As you visit multiple wood home manufacturing sites and read about various building systems and each company’s definition for them, it can get confusing understanding all the industry terminology. While the character and beauty seen in a wood home instantly catches the eye and sets these structures apart from conventional stick framing, not every wood house is built using the same methods or materials. Here are some explanations to help decipher one building style from the next.
Timber Framing Versus Log Construction
How do we distinguish the difference between timber and log? Both materials are wood and both could very well be cut from the same tree. However, when you take a look at a log home and a timber frame home side by side, the difference is easy to see. A log home is built by stacking logs on top of one another to create a wall. These logs can be handcrafted, milled round or even square—resembling timbers, but their stacked composition remains the same. In contrast, a timber frame home uses a vertical structural frame skeleton. Focused more internally, this frame is a support for the home and is wrapped in a regular wall system as opposed to log walls.
Traditional Timber Framing Versus Post and Beam
Following the thousand year old woodworker’s craft, traditional mortise and tenon joints connect timber framing with adjoining pieces. The art of this craft is that the tenon is cut precisely to fit the mortise hole in each joint. From there, these joints are either pinned or wedged to lock into place. Another popular method of timber framing is the post and beam method. In contrast to the interlocking pieces of mortise and tenon joints, post and beam framing uses uncut timbers to each other where a beam sits on a post and are connected with a metal brace.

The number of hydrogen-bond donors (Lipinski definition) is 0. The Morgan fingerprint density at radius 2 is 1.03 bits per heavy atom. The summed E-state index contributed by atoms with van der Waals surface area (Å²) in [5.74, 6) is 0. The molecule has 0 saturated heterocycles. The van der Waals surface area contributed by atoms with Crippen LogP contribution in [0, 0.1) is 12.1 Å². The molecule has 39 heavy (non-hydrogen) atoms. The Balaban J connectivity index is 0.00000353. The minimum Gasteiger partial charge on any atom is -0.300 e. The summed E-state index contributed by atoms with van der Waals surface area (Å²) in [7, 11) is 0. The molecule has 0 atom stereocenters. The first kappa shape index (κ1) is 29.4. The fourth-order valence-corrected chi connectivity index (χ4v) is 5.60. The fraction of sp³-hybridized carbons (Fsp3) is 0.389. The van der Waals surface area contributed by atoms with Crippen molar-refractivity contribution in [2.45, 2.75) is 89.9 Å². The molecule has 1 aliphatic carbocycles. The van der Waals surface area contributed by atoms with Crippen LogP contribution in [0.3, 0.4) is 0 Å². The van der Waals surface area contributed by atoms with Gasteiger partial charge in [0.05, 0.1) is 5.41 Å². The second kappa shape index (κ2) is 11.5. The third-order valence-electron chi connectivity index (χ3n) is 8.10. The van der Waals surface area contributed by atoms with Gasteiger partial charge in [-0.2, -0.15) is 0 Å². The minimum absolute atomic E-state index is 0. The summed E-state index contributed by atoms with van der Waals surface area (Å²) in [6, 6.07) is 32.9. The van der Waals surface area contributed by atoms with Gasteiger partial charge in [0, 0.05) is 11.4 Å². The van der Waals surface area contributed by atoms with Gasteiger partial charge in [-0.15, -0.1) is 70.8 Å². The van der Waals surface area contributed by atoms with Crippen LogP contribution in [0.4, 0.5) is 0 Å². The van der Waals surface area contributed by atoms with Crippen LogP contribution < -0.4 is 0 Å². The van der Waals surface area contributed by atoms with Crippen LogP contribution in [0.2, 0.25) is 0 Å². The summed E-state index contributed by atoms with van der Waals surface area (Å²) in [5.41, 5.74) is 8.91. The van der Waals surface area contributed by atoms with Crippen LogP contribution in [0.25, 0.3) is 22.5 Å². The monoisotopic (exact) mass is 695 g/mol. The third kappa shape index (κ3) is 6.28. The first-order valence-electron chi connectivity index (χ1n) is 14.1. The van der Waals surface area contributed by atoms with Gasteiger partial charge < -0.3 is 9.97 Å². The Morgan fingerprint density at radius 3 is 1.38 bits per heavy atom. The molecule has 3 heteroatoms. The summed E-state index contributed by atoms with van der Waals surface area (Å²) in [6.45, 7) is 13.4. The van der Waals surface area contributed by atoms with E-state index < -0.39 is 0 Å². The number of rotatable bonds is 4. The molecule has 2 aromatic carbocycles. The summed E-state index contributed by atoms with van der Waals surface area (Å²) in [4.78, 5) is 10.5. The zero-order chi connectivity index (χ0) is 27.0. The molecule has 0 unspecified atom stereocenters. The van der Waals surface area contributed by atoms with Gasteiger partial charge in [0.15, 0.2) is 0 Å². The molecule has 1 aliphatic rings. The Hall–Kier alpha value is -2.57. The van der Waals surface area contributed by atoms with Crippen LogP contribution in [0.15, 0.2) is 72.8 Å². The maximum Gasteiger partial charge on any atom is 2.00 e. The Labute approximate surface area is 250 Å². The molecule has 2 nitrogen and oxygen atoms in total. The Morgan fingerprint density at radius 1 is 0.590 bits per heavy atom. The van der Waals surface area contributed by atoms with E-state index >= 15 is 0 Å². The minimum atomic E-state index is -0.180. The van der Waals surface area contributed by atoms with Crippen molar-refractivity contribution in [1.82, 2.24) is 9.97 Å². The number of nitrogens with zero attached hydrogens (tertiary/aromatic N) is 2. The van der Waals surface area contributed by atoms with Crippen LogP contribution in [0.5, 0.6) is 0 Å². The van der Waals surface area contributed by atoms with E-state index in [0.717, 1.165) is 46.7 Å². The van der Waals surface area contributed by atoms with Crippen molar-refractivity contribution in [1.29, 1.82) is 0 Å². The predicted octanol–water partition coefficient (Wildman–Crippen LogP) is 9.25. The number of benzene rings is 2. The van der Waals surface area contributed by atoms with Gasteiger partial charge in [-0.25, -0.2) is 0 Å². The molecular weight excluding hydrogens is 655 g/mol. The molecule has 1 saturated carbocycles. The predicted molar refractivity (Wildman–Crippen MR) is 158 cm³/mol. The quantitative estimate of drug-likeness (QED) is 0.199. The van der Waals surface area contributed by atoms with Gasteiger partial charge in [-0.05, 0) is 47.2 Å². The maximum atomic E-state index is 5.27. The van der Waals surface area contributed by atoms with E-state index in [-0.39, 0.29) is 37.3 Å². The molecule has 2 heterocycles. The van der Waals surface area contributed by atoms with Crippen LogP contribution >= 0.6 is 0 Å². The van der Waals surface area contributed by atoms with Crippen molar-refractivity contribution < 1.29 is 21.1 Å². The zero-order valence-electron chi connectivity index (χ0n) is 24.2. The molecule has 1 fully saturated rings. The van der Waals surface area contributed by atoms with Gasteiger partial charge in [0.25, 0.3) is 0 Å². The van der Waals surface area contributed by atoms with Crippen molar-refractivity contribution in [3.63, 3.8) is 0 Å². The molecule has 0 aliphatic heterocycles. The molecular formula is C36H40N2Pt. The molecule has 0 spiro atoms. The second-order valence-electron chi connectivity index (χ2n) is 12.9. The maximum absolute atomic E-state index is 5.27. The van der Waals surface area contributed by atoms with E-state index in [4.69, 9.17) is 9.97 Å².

Riverbend uses traditional timber framing with mortise and tenon joinery in every project, but ultimately, the type of wood home you choose to build is not decided because of what it is called, it is based on how that style resonates with you. You might like the idea of complete log walls or maybe you’d prefer to see traditional timber framing holding your home together from within. Knowing the correct terminology for these building styles isn’t necessary, but it can help your designers pinpoint exactly what you want for your future home.
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